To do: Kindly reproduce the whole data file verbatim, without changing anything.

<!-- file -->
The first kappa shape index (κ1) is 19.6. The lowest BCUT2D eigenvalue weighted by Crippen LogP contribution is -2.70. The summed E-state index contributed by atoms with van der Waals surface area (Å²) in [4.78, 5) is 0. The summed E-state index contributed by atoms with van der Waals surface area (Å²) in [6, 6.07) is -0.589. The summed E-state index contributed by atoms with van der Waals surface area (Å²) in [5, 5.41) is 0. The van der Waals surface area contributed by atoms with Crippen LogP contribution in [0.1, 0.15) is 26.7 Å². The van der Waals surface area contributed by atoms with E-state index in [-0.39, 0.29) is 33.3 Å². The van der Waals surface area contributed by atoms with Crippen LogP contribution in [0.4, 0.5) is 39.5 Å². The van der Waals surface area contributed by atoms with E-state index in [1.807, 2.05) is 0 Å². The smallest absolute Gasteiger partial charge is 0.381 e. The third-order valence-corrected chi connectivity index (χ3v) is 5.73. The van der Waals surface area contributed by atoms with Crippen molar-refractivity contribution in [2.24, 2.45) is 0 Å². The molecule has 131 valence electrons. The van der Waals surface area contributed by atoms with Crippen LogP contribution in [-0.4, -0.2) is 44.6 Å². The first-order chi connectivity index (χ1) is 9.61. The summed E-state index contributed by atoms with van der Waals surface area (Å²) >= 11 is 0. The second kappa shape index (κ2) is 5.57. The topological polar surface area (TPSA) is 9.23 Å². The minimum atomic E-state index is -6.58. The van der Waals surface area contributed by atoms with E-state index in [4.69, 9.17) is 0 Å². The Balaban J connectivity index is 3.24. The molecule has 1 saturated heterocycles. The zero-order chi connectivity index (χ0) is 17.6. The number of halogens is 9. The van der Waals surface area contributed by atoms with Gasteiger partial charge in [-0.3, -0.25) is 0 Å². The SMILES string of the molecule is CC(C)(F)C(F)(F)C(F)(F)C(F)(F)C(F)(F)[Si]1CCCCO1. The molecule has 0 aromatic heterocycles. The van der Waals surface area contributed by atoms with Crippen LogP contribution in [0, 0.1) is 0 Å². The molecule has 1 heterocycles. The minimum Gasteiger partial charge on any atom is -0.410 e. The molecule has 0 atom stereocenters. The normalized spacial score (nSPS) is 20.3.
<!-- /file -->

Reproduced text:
The first kappa shape index (κ1) is 19.6. The lowest BCUT2D eigenvalue weighted by Crippen LogP contribution is -2.70. The summed E-state index contributed by atoms with van der Waals surface area (Å²) in [4.78, 5) is 0. The summed E-state index contributed by atoms with van der Waals surface area (Å²) in [6, 6.07) is -0.589. The summed E-state index contributed by atoms with van der Waals surface area (Å²) in [5, 5.41) is 0. The van der Waals surface area contributed by atoms with Crippen LogP contribution in [0.1, 0.15) is 26.7 Å². The van der Waals surface area contributed by atoms with E-state index in [-0.39, 0.29) is 33.3 Å². The van der Waals surface area contributed by atoms with Crippen LogP contribution in [0.4, 0.5) is 39.5 Å². The van der Waals surface area contributed by atoms with E-state index in [1.807, 2.05) is 0 Å². The smallest absolute Gasteiger partial charge is 0.381 e. The third-order valence-corrected chi connectivity index (χ3v) is 5.73. The van der Waals surface area contributed by atoms with Crippen molar-refractivity contribution in [2.24, 2.45) is 0 Å². The molecule has 131 valence electrons. The van der Waals surface area contributed by atoms with Crippen LogP contribution in [-0.4, -0.2) is 44.6 Å². The first-order chi connectivity index (χ1) is 9.61. The summed E-state index contributed by atoms with van der Waals surface area (Å²) >= 11 is 0. The second kappa shape index (κ2) is 5.57. The topological polar surface area (TPSA) is 9.23 Å². The minimum atomic E-state index is -6.58. The van der Waals surface area contributed by atoms with E-state index in [4.69, 9.17) is 0 Å². The Balaban J connectivity index is 3.24. The molecule has 1 saturated heterocycles. The zero-order chi connectivity index (χ0) is 17.6. The number of halogens is 9. The van der Waals surface area contributed by atoms with Gasteiger partial charge in [-0.3, -0.25) is 0 Å². The SMILES string of the molecule is CC(C)(F)C(F)(F)C(F)(F)C(F)(F)C(F)(F)[Si]1CCCCO1. The molecule has 0 aromatic heterocycles. The van der Waals surface area contributed by atoms with Crippen LogP contribution in [0, 0.1) is 0 Å². The molecule has 1 heterocycles. The minimum Gasteiger partial charge on any atom is -0.410 e. The molecule has 0 atom stereocenters. The normalized spacial score (nSPS) is 20.3.